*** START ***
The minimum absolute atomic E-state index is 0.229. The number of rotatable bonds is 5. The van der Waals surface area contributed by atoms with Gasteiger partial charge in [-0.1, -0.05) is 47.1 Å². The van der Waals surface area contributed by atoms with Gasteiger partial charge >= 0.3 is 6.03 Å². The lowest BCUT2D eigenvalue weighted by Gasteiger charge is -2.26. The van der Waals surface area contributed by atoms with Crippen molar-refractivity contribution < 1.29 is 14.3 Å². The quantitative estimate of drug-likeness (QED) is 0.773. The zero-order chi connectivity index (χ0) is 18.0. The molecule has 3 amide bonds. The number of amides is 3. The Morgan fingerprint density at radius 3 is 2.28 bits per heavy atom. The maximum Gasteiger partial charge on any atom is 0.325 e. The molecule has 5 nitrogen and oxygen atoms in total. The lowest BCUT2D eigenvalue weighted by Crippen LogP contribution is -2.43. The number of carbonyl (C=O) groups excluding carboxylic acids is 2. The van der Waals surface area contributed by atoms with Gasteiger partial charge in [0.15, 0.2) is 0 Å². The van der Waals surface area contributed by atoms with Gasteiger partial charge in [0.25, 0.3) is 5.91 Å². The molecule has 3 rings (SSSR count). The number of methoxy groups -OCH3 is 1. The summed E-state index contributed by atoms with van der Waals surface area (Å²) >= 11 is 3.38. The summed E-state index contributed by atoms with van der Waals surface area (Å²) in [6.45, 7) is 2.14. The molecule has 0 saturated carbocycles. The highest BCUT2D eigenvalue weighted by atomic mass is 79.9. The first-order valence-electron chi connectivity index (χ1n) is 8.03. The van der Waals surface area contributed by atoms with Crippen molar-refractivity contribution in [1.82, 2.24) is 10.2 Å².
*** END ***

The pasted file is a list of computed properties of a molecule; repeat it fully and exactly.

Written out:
The minimum absolute atomic E-state index is 0.229. The number of rotatable bonds is 5. The van der Waals surface area contributed by atoms with Gasteiger partial charge in [-0.1, -0.05) is 47.1 Å². The van der Waals surface area contributed by atoms with Gasteiger partial charge >= 0.3 is 6.03 Å². The lowest BCUT2D eigenvalue weighted by Gasteiger charge is -2.26. The van der Waals surface area contributed by atoms with Crippen molar-refractivity contribution < 1.29 is 14.3 Å². The quantitative estimate of drug-likeness (QED) is 0.773. The zero-order chi connectivity index (χ0) is 18.0. The molecule has 3 amide bonds. The number of amides is 3. The Morgan fingerprint density at radius 3 is 2.28 bits per heavy atom. The maximum Gasteiger partial charge on any atom is 0.325 e. The molecule has 5 nitrogen and oxygen atoms in total. The lowest BCUT2D eigenvalue weighted by Crippen LogP contribution is -2.43. The number of carbonyl (C=O) groups excluding carboxylic acids is 2. The van der Waals surface area contributed by atoms with Gasteiger partial charge in [0.15, 0.2) is 0 Å². The van der Waals surface area contributed by atoms with Gasteiger partial charge in [0.25, 0.3) is 5.91 Å². The molecule has 3 rings (SSSR count). The number of methoxy groups -OCH3 is 1. The summed E-state index contributed by atoms with van der Waals surface area (Å²) >= 11 is 3.38. The summed E-state index contributed by atoms with van der Waals surface area (Å²) in [6.45, 7) is 2.14. The molecule has 0 saturated carbocycles. The highest BCUT2D eigenvalue weighted by atomic mass is 79.9. The first-order valence-electron chi connectivity index (χ1n) is 8.03. The van der Waals surface area contributed by atoms with Crippen molar-refractivity contribution in [1.82, 2.24) is 10.2 Å².